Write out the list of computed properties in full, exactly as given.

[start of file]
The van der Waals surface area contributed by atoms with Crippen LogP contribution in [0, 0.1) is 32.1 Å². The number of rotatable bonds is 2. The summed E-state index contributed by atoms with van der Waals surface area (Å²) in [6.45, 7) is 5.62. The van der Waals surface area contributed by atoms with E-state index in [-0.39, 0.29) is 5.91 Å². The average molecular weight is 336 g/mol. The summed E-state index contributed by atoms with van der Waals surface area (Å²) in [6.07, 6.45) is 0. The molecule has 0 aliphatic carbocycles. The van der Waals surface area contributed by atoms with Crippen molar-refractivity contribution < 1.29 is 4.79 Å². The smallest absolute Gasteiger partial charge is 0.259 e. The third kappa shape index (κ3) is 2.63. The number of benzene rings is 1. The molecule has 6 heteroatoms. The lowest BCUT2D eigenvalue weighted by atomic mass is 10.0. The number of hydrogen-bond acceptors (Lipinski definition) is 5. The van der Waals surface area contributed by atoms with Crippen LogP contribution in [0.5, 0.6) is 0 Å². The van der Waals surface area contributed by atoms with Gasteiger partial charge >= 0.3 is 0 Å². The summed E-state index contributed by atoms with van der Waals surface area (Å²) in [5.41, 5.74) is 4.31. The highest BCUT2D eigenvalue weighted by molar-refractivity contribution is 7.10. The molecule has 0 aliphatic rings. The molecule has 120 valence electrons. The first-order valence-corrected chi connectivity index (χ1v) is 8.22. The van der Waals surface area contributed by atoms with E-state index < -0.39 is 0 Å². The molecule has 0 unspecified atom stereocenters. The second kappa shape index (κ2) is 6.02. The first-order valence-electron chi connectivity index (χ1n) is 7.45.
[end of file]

The van der Waals surface area contributed by atoms with Crippen LogP contribution in [0, 0.1) is 32.1 Å². The number of rotatable bonds is 2. The summed E-state index contributed by atoms with van der Waals surface area (Å²) in [6.45, 7) is 5.62. The van der Waals surface area contributed by atoms with E-state index in [-0.39, 0.29) is 5.91 Å². The average molecular weight is 336 g/mol. The summed E-state index contributed by atoms with van der Waals surface area (Å²) in [6.07, 6.45) is 0. The molecule has 0 aliphatic carbocycles. The van der Waals surface area contributed by atoms with Crippen molar-refractivity contribution < 1.29 is 4.79 Å². The smallest absolute Gasteiger partial charge is 0.259 e. The third kappa shape index (κ3) is 2.63. The number of benzene rings is 1. The molecule has 6 heteroatoms. The lowest BCUT2D eigenvalue weighted by atomic mass is 10.0. The number of hydrogen-bond acceptors (Lipinski definition) is 5. The van der Waals surface area contributed by atoms with Crippen LogP contribution in [0.5, 0.6) is 0 Å². The van der Waals surface area contributed by atoms with Gasteiger partial charge >= 0.3 is 0 Å². The summed E-state index contributed by atoms with van der Waals surface area (Å²) in [5.41, 5.74) is 4.31. The highest BCUT2D eigenvalue weighted by molar-refractivity contribution is 7.10. The molecule has 0 aliphatic rings. The molecule has 120 valence electrons. The first-order valence-corrected chi connectivity index (χ1v) is 8.22. The van der Waals surface area contributed by atoms with E-state index < -0.39 is 0 Å². The molecule has 0 unspecified atom stereocenters. The second kappa shape index (κ2) is 6.02. The first-order valence-electron chi connectivity index (χ1n) is 7.45.